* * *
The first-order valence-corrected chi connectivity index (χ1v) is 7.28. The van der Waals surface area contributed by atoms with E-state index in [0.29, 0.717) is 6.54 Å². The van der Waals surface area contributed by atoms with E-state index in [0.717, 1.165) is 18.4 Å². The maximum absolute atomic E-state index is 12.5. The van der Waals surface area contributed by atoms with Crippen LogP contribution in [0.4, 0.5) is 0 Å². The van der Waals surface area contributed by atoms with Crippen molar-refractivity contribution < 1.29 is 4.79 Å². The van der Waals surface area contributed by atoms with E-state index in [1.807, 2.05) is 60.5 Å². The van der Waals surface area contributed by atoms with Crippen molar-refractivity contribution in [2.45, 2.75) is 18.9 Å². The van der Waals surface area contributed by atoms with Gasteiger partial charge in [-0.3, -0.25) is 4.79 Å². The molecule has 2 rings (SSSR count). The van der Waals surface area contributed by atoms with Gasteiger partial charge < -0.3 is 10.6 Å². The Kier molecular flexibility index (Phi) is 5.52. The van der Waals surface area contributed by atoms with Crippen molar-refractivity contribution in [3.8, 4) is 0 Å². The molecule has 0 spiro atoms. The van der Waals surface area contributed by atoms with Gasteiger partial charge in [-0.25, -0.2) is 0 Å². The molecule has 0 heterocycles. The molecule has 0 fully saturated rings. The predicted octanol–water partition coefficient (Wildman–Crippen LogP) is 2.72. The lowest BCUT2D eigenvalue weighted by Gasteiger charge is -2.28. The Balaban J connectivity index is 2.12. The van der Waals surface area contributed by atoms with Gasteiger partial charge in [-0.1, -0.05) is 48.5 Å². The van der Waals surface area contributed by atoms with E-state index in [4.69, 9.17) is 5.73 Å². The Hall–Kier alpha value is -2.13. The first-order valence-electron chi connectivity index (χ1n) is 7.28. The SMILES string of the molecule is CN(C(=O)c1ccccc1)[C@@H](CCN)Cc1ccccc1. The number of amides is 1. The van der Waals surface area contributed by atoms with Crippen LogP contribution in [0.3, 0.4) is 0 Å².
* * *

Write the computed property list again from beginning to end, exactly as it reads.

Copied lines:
The first-order valence-corrected chi connectivity index (χ1v) is 7.28. The van der Waals surface area contributed by atoms with E-state index in [0.29, 0.717) is 6.54 Å². The van der Waals surface area contributed by atoms with E-state index in [0.717, 1.165) is 18.4 Å². The maximum absolute atomic E-state index is 12.5. The van der Waals surface area contributed by atoms with Crippen LogP contribution in [0.4, 0.5) is 0 Å². The van der Waals surface area contributed by atoms with Crippen molar-refractivity contribution < 1.29 is 4.79 Å². The van der Waals surface area contributed by atoms with E-state index in [1.807, 2.05) is 60.5 Å². The van der Waals surface area contributed by atoms with Crippen molar-refractivity contribution in [2.45, 2.75) is 18.9 Å². The van der Waals surface area contributed by atoms with Gasteiger partial charge in [-0.3, -0.25) is 4.79 Å². The molecule has 2 rings (SSSR count). The van der Waals surface area contributed by atoms with Gasteiger partial charge < -0.3 is 10.6 Å². The Kier molecular flexibility index (Phi) is 5.52. The van der Waals surface area contributed by atoms with Crippen molar-refractivity contribution in [3.8, 4) is 0 Å². The molecule has 0 spiro atoms. The van der Waals surface area contributed by atoms with Gasteiger partial charge in [-0.25, -0.2) is 0 Å². The molecule has 0 heterocycles. The molecule has 0 fully saturated rings. The predicted octanol–water partition coefficient (Wildman–Crippen LogP) is 2.72. The lowest BCUT2D eigenvalue weighted by Gasteiger charge is -2.28. The Balaban J connectivity index is 2.12. The van der Waals surface area contributed by atoms with Gasteiger partial charge in [-0.1, -0.05) is 48.5 Å². The van der Waals surface area contributed by atoms with E-state index in [4.69, 9.17) is 5.73 Å². The Hall–Kier alpha value is -2.13. The first-order valence-electron chi connectivity index (χ1n) is 7.28. The SMILES string of the molecule is CN(C(=O)c1ccccc1)[C@@H](CCN)Cc1ccccc1. The number of amides is 1. The van der Waals surface area contributed by atoms with Crippen LogP contribution in [0.3, 0.4) is 0 Å².